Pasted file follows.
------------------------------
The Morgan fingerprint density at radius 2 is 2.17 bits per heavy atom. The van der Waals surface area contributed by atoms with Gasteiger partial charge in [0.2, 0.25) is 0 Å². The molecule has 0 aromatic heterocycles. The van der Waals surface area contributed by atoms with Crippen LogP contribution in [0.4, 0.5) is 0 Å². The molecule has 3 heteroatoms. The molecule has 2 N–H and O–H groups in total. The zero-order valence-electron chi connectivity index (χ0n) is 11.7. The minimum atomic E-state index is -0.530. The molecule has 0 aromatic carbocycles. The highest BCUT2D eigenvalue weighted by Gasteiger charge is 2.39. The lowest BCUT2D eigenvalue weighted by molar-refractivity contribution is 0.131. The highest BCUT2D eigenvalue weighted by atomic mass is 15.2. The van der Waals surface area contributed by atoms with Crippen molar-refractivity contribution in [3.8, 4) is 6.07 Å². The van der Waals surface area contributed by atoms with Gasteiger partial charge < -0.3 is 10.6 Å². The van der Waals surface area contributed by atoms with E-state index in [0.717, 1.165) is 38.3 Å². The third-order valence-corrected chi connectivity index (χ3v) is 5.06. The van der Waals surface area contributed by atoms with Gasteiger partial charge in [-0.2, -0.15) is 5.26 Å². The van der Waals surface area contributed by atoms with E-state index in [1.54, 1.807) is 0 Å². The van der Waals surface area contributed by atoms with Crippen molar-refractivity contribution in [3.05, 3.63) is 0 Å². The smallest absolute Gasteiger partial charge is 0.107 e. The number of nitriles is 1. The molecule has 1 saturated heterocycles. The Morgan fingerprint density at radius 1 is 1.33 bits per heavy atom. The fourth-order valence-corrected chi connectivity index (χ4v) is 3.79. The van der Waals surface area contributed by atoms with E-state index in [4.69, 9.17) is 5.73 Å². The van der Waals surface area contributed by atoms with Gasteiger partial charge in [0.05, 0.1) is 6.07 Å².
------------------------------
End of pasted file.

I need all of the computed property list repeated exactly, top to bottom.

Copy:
The Morgan fingerprint density at radius 2 is 2.17 bits per heavy atom. The van der Waals surface area contributed by atoms with Gasteiger partial charge in [0.2, 0.25) is 0 Å². The molecule has 0 aromatic heterocycles. The van der Waals surface area contributed by atoms with Crippen LogP contribution in [0.4, 0.5) is 0 Å². The molecule has 3 heteroatoms. The molecule has 2 N–H and O–H groups in total. The zero-order valence-electron chi connectivity index (χ0n) is 11.7. The minimum atomic E-state index is -0.530. The molecule has 0 aromatic carbocycles. The highest BCUT2D eigenvalue weighted by Gasteiger charge is 2.39. The lowest BCUT2D eigenvalue weighted by molar-refractivity contribution is 0.131. The highest BCUT2D eigenvalue weighted by atomic mass is 15.2. The van der Waals surface area contributed by atoms with Crippen molar-refractivity contribution in [3.8, 4) is 6.07 Å². The van der Waals surface area contributed by atoms with Gasteiger partial charge < -0.3 is 10.6 Å². The van der Waals surface area contributed by atoms with E-state index in [0.717, 1.165) is 38.3 Å². The third-order valence-corrected chi connectivity index (χ3v) is 5.06. The van der Waals surface area contributed by atoms with Gasteiger partial charge in [-0.2, -0.15) is 5.26 Å². The van der Waals surface area contributed by atoms with E-state index in [1.54, 1.807) is 0 Å². The van der Waals surface area contributed by atoms with Crippen molar-refractivity contribution in [3.05, 3.63) is 0 Å². The smallest absolute Gasteiger partial charge is 0.107 e. The number of nitriles is 1. The molecule has 1 saturated heterocycles. The Morgan fingerprint density at radius 1 is 1.33 bits per heavy atom. The fourth-order valence-corrected chi connectivity index (χ4v) is 3.79. The van der Waals surface area contributed by atoms with E-state index in [4.69, 9.17) is 5.73 Å². The van der Waals surface area contributed by atoms with Gasteiger partial charge in [0.05, 0.1) is 6.07 Å².